The 17-inch PowerBook G4, when introduced in January 2003, was the first 17-inch notebook computer.
Right from the first generation, the PowerBook G4 (17-inch) boasted these impressive features:
- Backlit display with ambient sensor
- FireWire 800 port
These were not seen on any other laptop at the time. The PowerBook G4 also had built-in wireless (AirPort and Bluetooth), as well as a full set of ports, including USB, FireWire 400, Ethernet, modem and PCMCIA card slot ports.
17in G4 PowerBook vertical lines defect
I’m one of the unfortunate hundreds (thousands?) of owners of a 17inch G4 1.67Ghz PowerBook with a defective display. Beginning 12-24 months after purchase, our screens show an ever increasing number of one-pixel-wide vertical lines in several colours. Apple Discussions forum administrators have been using censorship and censuring since Nov 06 to try to stamp out public discussion of this defect, Apple Inc have failed to acknowledge the problem, and AppleCare centres claim this problem is unheard of – and direct callers to an Apple Store for an expensive and prolonged out-of-warranty repair. Meanwhile Dell have a three year free repair program in place for similarly afflicted 17inch displays on their PC notebooks.
In reaction to Apple’s censorship, censuring and silence regarding this obvious manufacturing defect, an end-user defect database initiative has proven that the defective PowerBooks were actually manufactured in the W8 Shanghai factory around Mar-Apr 05:
17inch “Bridget Riley” Powerbooks
For more info and five ACTION pages, please see:
Free Repair Campaign for Apple 17inch PowerBooks mini Wiki
Dalinian 14:05, 31 May 2007 (UTC)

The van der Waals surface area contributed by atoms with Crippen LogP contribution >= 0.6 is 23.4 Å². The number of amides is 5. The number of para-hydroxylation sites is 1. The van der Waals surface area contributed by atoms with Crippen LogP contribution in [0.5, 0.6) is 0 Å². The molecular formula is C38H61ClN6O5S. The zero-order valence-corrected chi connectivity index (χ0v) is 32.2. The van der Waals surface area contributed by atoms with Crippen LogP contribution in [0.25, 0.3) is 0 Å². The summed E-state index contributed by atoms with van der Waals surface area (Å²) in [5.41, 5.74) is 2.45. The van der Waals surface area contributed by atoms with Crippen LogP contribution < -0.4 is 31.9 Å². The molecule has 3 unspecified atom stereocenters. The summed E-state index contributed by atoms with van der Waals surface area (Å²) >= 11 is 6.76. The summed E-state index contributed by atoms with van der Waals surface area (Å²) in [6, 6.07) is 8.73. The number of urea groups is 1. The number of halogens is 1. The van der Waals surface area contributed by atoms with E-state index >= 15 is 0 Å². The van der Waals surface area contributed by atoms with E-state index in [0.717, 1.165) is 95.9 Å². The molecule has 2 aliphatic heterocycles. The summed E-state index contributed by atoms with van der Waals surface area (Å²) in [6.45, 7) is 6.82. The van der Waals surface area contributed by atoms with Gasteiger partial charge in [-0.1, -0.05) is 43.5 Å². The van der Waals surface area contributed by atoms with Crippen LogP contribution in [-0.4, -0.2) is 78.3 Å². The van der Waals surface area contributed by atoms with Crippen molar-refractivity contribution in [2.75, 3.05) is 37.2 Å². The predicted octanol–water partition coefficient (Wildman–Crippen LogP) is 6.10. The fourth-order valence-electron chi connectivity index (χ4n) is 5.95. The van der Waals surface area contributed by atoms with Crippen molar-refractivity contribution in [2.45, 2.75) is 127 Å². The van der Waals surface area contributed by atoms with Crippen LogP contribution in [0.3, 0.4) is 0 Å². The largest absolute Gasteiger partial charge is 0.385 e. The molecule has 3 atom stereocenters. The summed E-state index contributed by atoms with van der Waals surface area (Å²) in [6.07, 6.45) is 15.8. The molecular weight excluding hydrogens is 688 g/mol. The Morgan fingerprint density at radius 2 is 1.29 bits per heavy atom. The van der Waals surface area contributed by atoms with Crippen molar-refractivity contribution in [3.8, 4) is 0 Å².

“I think the best thing in cases of censorship or things like this is to get as much media as possible.”
- --For more ideas of what to do (by the way, even if you pay to have it fixed, I've heard if the repair isn't done right the problem re-appears):
- Visit the "Vertical Lines" Resource Center at http://www.geocities.com/surfithead/pblines.htm
- Register your PowerBook at www.crosspond.com/apple/welcome
- Sign this petition: www.petitiononline.com/maclines/petition.html
- Post in Apple Discussions. Something non-inflammatory like "I have this problem too, is there any new suggestions on what to do about it?" Here's a relevant thread that's been there for a while: discussions.apple.com/thread.jspa?threadID=967815&tstart=0
- Call AppleCare, get a case #, and ask them how to file a formal complaint (so Apple has a record of the extent of the problem and is pressured to react).
- Leave "Management Comments" here: www.apple.com/contact/feedback.html
- Write to high-profile Mac news & blog sites and ask them to cover this story. Sites such as blogs.zdnet.com/Apple/ www.tuaw.com/ etc
- There are some other suggestions here: www.crosspond.com/apple/links
- Call and write Apple corporate HQ and Public Relations: www.apple.com/contact/
- Note that when people complain to AppleCare in non-U.S. countries, that info is not forwarded to any central location, so Apple never finds out about worldwide complaint patterns that indicate a defect. Ideally non-U.S. residents should be sure to call U.S. HQ and PR so all the complaints hopefully also get to a central location.
- Take some of the steps documented in various pages at this site: scratchpad.wikia.com/wiki/Free_Repair_Campaign_for_Apple_17inch_PowerBooks
- Contact your state Department of Consumer Protection.
- Contact the Better Business Bureau
- --Jason C.K. 04:31, 21 August 2008 (UTC)